Thursday, November 29, 2012

When A Meal Needs A Sparkle

Elegant eating that's easy and thrifty, too...Heap it high on ice cream...fold it into a pudding...top a cake or pie with it, or start a breakfast with it. Here's the most versatile treat of them all! Some say it's the most beautiful, too. Keep a few cans on hand, ready to open when a meal needs a sparkle.

When a meal needs a sparkle around here, I just wave my jewelry box over it. Or toss glitter around the kitchen. What I don't do is go open a can of soggy fruit.  Because when you think of canned fruit cocktail, you probably do not also think about words such as elegant and sparkling.

But Libby's wanted us to think of their canned fruit as a kind of dazzling garnish that, once thrown in the vicinity of a foodstuff, lent it instant glamour. Like a Little Black Dress for your pedestrian Wacky Cake. Or a string of cultured pearls in your corn flakes. Yeah, something like that.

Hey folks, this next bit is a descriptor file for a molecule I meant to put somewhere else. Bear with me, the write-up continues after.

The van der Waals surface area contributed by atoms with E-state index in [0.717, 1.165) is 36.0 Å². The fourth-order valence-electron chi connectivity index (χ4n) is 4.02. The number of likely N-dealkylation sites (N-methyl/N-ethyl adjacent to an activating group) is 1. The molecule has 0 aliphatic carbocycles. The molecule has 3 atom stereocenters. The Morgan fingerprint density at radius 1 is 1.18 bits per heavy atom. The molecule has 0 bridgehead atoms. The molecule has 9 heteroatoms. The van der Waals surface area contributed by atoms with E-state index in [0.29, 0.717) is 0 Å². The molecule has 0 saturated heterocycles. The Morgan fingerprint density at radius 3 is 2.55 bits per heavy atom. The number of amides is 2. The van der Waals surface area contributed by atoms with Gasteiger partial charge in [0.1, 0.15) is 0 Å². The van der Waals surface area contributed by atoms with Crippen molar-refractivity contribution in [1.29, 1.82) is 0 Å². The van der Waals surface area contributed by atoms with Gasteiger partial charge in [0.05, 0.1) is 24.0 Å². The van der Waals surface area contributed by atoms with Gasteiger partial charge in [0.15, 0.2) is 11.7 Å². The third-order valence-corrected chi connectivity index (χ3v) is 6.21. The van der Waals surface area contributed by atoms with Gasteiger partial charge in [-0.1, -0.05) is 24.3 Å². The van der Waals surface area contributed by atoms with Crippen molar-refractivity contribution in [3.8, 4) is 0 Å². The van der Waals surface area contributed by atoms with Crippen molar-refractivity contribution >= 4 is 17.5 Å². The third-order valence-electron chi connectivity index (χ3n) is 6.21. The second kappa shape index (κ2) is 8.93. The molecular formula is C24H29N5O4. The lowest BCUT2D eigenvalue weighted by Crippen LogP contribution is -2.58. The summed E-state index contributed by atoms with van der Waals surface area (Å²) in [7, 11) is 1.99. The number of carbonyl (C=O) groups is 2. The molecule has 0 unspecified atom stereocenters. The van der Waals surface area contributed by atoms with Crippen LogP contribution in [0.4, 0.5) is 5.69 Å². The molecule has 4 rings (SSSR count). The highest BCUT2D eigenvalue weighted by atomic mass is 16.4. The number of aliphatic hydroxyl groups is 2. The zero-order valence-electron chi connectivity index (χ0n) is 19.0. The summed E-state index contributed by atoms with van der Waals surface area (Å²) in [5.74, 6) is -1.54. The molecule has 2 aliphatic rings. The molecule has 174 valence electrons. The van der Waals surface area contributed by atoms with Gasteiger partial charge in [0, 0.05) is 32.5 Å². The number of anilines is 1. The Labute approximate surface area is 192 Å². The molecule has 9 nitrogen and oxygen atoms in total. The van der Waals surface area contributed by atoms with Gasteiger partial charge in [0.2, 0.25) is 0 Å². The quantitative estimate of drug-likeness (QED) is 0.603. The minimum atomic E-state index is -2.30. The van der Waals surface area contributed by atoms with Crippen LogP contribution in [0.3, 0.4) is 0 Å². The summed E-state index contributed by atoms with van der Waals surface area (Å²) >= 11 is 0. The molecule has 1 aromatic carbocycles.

So does this 1954 ad show us Libby's piled high in, say, a Waterford crystal dish? Does it scatter diamonds in with the limp little green grapes and the yellow chunks of what used to be a peach and the defeated-looking, slightly bleached maraschino cherries*? Why, no. They have simply dumped a few cans of fruit cocktail onto some unsuspecting lettuce sitting in a plain old wooden salad bowl. Those little wet chunks aren't in Sweet Cahoots (ugh) with anything, least of all with the lettuce.

Fruit cocktail was invented sometime in the 1930s and by the 1950s it was, according to Sylvia Lovegren in Fashionable Food: Seven Decades of Food Fads (which is a wonderful book, by the way), right up there with Spam as one of the most popular convenience foods around. Lovegren also reproduces a vintage recipe for a horrible mash-up of the two items - in some kind of Evil Cahoots - called Fruit Cocktail-Spam Party Buffet Loaf. You're very welcome.

*Those cherries were the only thing I ever liked in fruit cocktail, when I was a kid. And even they were disappointing. Took me in every time, though.

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